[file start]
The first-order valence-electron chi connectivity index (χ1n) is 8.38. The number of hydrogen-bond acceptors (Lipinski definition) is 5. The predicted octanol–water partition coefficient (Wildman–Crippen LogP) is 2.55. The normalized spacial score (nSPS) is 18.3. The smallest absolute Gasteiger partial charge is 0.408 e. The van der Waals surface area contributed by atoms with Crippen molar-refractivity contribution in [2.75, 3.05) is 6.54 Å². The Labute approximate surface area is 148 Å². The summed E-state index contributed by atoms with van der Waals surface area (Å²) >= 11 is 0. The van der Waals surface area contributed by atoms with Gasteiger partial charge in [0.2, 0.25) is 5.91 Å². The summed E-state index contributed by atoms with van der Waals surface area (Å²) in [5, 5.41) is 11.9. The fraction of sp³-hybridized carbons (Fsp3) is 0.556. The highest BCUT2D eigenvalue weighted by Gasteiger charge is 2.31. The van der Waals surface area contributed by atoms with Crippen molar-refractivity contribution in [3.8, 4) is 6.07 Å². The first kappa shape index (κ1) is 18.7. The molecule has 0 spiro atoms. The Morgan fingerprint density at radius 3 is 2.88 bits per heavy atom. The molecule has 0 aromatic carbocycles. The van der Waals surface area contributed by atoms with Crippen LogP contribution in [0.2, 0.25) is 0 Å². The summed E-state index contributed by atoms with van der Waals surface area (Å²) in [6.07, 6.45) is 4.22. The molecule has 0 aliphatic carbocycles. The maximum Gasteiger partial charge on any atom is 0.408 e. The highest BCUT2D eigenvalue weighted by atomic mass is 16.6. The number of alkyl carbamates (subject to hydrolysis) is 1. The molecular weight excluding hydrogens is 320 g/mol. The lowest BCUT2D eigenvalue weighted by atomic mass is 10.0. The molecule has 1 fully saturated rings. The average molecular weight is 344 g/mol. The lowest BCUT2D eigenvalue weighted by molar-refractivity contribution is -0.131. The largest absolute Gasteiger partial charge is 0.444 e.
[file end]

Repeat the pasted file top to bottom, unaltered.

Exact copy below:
The first-order valence-electron chi connectivity index (χ1n) is 8.38. The number of hydrogen-bond acceptors (Lipinski definition) is 5. The predicted octanol–water partition coefficient (Wildman–Crippen LogP) is 2.55. The normalized spacial score (nSPS) is 18.3. The smallest absolute Gasteiger partial charge is 0.408 e. The van der Waals surface area contributed by atoms with Crippen molar-refractivity contribution in [2.75, 3.05) is 6.54 Å². The Labute approximate surface area is 148 Å². The summed E-state index contributed by atoms with van der Waals surface area (Å²) >= 11 is 0. The van der Waals surface area contributed by atoms with Gasteiger partial charge in [0.2, 0.25) is 5.91 Å². The summed E-state index contributed by atoms with van der Waals surface area (Å²) in [5, 5.41) is 11.9. The fraction of sp³-hybridized carbons (Fsp3) is 0.556. The highest BCUT2D eigenvalue weighted by Gasteiger charge is 2.31. The van der Waals surface area contributed by atoms with Crippen molar-refractivity contribution in [3.8, 4) is 6.07 Å². The first kappa shape index (κ1) is 18.7. The molecule has 0 spiro atoms. The Morgan fingerprint density at radius 3 is 2.88 bits per heavy atom. The molecule has 0 aromatic carbocycles. The van der Waals surface area contributed by atoms with Crippen LogP contribution in [0.2, 0.25) is 0 Å². The summed E-state index contributed by atoms with van der Waals surface area (Å²) in [6.07, 6.45) is 4.22. The molecule has 0 aliphatic carbocycles. The maximum Gasteiger partial charge on any atom is 0.408 e. The highest BCUT2D eigenvalue weighted by atomic mass is 16.6. The number of alkyl carbamates (subject to hydrolysis) is 1. The molecular weight excluding hydrogens is 320 g/mol. The lowest BCUT2D eigenvalue weighted by atomic mass is 10.0. The molecule has 1 fully saturated rings. The average molecular weight is 344 g/mol. The lowest BCUT2D eigenvalue weighted by molar-refractivity contribution is -0.131. The largest absolute Gasteiger partial charge is 0.444 e.